“Rich Men North of Richmond” hit the top of the charts after becoming a viral hit.
Its massive success is forcing country music executives to take notice.
And viral sensation Oliver Anthony threw the music industry for a loop with this shocking number.
Country artist Oliver Anthony came out of nowhere to become one of the most talked about musicians in the country.
His blue-collar ballad “Rich Men North of Richmond” took off like wildfire after it was shared on a small YouTube channel showcasing unsigned country artists in West Virginia and Virginia.
The song’s themes of welfare abuse, high taxes, and a corrupt political class struck a chord with conservatives.
They helped spread the song on social media and turn Anthony into an overnight celebrity.
He went from toiling away in obscurity to having a question about “Rich Men North of Richmond” fielded by Florida Governor Ron DeSantis at the first Republican Presidential Primary debate.
The viral hit landed at number one on the all-genre Billboard Hot 100 chart making him the first musician in history to debut at the top spot without a previous charting song.
The former factory worker who lives in a camper in Farmville, Virginia is having his life turned upside down by the success of his song.
“Rich Men North of Richmond” is reportedly earning Anthony $40,000 a day as the most popular song in the country.
The song is generating most of its profits from sales on Apple’s iTunes and streaming services like Spotify.
In its first week on iTunes, the viral hit sold 147,000 downloads, which pays up to 70 cents a download for a total of roughly $102,000.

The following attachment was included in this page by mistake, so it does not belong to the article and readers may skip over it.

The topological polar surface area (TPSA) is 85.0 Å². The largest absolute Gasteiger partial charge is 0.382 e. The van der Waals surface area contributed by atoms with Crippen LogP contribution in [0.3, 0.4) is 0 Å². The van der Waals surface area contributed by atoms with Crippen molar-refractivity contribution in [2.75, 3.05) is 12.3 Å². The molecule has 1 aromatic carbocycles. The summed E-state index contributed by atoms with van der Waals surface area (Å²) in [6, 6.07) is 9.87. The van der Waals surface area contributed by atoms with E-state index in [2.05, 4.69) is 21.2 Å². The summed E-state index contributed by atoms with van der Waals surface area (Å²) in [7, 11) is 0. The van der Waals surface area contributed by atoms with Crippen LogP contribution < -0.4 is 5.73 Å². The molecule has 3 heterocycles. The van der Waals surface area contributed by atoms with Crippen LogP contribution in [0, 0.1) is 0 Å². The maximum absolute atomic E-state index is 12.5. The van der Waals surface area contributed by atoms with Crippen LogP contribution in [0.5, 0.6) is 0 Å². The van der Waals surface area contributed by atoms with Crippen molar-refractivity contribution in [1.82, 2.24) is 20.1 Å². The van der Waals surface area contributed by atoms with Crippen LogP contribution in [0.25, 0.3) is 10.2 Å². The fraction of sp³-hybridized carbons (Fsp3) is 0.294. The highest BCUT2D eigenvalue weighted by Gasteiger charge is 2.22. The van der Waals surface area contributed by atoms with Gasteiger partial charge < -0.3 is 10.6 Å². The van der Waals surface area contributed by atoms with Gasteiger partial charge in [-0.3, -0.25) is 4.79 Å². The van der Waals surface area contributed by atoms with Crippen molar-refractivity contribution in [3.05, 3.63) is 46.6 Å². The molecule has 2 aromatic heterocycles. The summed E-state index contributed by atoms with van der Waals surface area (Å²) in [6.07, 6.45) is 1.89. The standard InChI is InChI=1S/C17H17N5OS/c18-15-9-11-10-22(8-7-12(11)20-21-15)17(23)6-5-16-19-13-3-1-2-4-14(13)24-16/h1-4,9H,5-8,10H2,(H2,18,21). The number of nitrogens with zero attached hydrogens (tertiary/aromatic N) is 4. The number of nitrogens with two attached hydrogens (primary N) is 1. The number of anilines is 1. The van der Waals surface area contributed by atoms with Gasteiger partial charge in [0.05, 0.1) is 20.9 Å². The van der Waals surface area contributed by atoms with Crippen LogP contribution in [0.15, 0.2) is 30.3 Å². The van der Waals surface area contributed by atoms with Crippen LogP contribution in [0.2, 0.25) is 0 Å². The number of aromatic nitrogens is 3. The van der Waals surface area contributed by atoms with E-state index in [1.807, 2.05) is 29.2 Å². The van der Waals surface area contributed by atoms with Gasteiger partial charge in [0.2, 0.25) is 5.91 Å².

Artists on Spotify can receive about four cents every time one of their songs is streamed on the service.
The song is being streamed about two million times per day according to data compiled by music analytics service Chartmetric.
The singer is also selling his music directly to his fans with the platforms Bandcamp and Patreon.
Anthony made headlines when he said that he turned down an $8 million record deal in an interview.
“I don’t want 6 tour busses, 15 tractor trailers and a jet,” Anthony said. “I don’t want to play stadium shows, I don’t want to be in the spotlight. I wrote the music I wrote because I was suffering with mental health and depression. No editing, no agent, no bulls–t. Just some idiot and his guitar. The style of music that we should have never gotten away from in the first place.”
The success of “Rich Men North of Richmond” will allow him to continue to create authentic music without the control of industry executives.
So while Oliver Anthony may have turned down a major record deal, he’s still able to find major success outside the corporate record labels in Nashville.